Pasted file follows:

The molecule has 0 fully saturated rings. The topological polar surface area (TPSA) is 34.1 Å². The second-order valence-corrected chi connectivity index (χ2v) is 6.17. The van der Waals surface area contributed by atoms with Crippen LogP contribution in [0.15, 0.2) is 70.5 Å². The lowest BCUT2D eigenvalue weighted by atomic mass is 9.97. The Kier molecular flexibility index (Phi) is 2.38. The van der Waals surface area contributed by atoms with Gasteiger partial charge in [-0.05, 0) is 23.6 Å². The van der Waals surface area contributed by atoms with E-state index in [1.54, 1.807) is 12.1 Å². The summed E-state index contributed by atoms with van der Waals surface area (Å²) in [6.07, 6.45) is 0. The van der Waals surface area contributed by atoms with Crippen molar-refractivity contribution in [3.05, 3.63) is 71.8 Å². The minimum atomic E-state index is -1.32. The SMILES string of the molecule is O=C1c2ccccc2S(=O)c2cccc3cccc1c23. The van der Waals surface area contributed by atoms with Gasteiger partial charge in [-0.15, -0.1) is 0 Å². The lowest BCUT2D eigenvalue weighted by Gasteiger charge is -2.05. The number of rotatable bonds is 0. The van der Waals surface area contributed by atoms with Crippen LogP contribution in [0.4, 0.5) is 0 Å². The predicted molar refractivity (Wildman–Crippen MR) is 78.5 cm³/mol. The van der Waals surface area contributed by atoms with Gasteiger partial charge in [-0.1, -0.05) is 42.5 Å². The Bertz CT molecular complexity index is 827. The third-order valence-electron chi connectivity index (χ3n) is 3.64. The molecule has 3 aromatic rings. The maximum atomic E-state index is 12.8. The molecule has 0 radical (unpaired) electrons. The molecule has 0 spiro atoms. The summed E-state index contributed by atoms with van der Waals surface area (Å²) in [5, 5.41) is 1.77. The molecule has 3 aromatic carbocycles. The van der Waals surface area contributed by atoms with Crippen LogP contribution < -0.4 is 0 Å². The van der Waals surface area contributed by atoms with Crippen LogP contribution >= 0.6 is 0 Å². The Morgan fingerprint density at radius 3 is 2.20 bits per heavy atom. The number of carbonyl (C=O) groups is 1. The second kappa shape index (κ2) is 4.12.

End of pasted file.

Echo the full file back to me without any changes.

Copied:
The molecule has 0 fully saturated rings. The topological polar surface area (TPSA) is 34.1 Å². The second-order valence-corrected chi connectivity index (χ2v) is 6.17. The van der Waals surface area contributed by atoms with Crippen LogP contribution in [0.15, 0.2) is 70.5 Å². The lowest BCUT2D eigenvalue weighted by atomic mass is 9.97. The Kier molecular flexibility index (Phi) is 2.38. The van der Waals surface area contributed by atoms with Gasteiger partial charge in [-0.05, 0) is 23.6 Å². The van der Waals surface area contributed by atoms with E-state index in [1.54, 1.807) is 12.1 Å². The summed E-state index contributed by atoms with van der Waals surface area (Å²) in [6.07, 6.45) is 0. The van der Waals surface area contributed by atoms with Crippen molar-refractivity contribution in [3.05, 3.63) is 71.8 Å². The minimum atomic E-state index is -1.32. The SMILES string of the molecule is O=C1c2ccccc2S(=O)c2cccc3cccc1c23. The van der Waals surface area contributed by atoms with Gasteiger partial charge in [-0.15, -0.1) is 0 Å². The lowest BCUT2D eigenvalue weighted by Gasteiger charge is -2.05. The number of rotatable bonds is 0. The van der Waals surface area contributed by atoms with Crippen LogP contribution in [0.4, 0.5) is 0 Å². The predicted molar refractivity (Wildman–Crippen MR) is 78.5 cm³/mol. The van der Waals surface area contributed by atoms with Gasteiger partial charge in [-0.1, -0.05) is 42.5 Å². The Bertz CT molecular complexity index is 827. The third-order valence-electron chi connectivity index (χ3n) is 3.64. The molecule has 3 aromatic rings. The maximum atomic E-state index is 12.8. The molecule has 0 radical (unpaired) electrons. The molecule has 0 spiro atoms. The summed E-state index contributed by atoms with van der Waals surface area (Å²) in [5, 5.41) is 1.77. The molecule has 3 aromatic carbocycles. The van der Waals surface area contributed by atoms with Crippen LogP contribution < -0.4 is 0 Å². The van der Waals surface area contributed by atoms with Crippen LogP contribution >= 0.6 is 0 Å². The Morgan fingerprint density at radius 3 is 2.20 bits per heavy atom. The number of carbonyl (C=O) groups is 1. The second kappa shape index (κ2) is 4.12.